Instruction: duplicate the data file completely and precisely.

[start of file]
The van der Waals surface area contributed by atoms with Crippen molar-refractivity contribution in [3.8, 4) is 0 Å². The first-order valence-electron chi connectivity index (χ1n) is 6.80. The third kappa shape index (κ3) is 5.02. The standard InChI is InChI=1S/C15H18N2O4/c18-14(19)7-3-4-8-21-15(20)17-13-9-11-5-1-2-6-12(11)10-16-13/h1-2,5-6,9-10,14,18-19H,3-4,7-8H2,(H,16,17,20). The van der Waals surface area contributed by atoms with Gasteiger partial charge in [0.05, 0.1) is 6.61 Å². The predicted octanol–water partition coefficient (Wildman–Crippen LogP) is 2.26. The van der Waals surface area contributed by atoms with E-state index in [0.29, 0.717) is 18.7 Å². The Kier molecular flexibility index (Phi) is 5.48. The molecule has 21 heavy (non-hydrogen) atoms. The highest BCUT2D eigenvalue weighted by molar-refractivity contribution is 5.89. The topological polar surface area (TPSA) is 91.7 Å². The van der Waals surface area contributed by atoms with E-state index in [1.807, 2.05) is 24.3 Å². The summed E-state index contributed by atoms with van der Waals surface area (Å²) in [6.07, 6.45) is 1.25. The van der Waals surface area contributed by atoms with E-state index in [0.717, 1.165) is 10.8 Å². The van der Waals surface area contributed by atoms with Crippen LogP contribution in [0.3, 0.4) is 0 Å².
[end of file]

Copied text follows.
The van der Waals surface area contributed by atoms with Crippen molar-refractivity contribution in [3.8, 4) is 0 Å². The first-order valence-electron chi connectivity index (χ1n) is 6.80. The third kappa shape index (κ3) is 5.02. The standard InChI is InChI=1S/C15H18N2O4/c18-14(19)7-3-4-8-21-15(20)17-13-9-11-5-1-2-6-12(11)10-16-13/h1-2,5-6,9-10,14,18-19H,3-4,7-8H2,(H,16,17,20). The van der Waals surface area contributed by atoms with Gasteiger partial charge in [0.05, 0.1) is 6.61 Å². The predicted octanol–water partition coefficient (Wildman–Crippen LogP) is 2.26. The van der Waals surface area contributed by atoms with E-state index in [0.29, 0.717) is 18.7 Å². The Kier molecular flexibility index (Phi) is 5.48. The molecule has 21 heavy (non-hydrogen) atoms. The highest BCUT2D eigenvalue weighted by molar-refractivity contribution is 5.89. The topological polar surface area (TPSA) is 91.7 Å². The van der Waals surface area contributed by atoms with E-state index in [1.807, 2.05) is 24.3 Å². The summed E-state index contributed by atoms with van der Waals surface area (Å²) in [6.07, 6.45) is 1.25. The van der Waals surface area contributed by atoms with E-state index in [0.717, 1.165) is 10.8 Å². The van der Waals surface area contributed by atoms with Crippen LogP contribution in [0.3, 0.4) is 0 Å².